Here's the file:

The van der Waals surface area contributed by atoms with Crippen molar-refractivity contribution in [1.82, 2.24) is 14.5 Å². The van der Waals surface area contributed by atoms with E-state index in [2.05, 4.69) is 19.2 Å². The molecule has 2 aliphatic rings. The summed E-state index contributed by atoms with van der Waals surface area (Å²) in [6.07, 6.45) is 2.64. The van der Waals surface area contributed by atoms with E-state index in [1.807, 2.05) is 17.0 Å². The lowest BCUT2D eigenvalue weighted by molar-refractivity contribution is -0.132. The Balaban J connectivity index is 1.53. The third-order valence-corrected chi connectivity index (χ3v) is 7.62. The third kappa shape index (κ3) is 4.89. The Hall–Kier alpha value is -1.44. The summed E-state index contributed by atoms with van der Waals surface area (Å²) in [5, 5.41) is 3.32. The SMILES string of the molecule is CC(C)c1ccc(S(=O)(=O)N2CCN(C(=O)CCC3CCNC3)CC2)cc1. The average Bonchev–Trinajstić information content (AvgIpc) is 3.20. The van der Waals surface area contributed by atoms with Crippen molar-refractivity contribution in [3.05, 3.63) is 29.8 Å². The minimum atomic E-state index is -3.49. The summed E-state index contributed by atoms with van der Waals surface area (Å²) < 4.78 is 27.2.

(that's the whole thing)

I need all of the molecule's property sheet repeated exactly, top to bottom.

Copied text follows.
The van der Waals surface area contributed by atoms with Crippen molar-refractivity contribution in [1.82, 2.24) is 14.5 Å². The van der Waals surface area contributed by atoms with E-state index in [2.05, 4.69) is 19.2 Å². The molecule has 2 aliphatic rings. The summed E-state index contributed by atoms with van der Waals surface area (Å²) in [6.07, 6.45) is 2.64. The van der Waals surface area contributed by atoms with E-state index in [1.807, 2.05) is 17.0 Å². The lowest BCUT2D eigenvalue weighted by molar-refractivity contribution is -0.132. The Balaban J connectivity index is 1.53. The third-order valence-corrected chi connectivity index (χ3v) is 7.62. The third kappa shape index (κ3) is 4.89. The Hall–Kier alpha value is -1.44. The summed E-state index contributed by atoms with van der Waals surface area (Å²) in [5, 5.41) is 3.32. The SMILES string of the molecule is CC(C)c1ccc(S(=O)(=O)N2CCN(C(=O)CCC3CCNC3)CC2)cc1. The average Bonchev–Trinajstić information content (AvgIpc) is 3.20. The van der Waals surface area contributed by atoms with Crippen molar-refractivity contribution in [3.05, 3.63) is 29.8 Å². The minimum atomic E-state index is -3.49. The summed E-state index contributed by atoms with van der Waals surface area (Å²) < 4.78 is 27.2.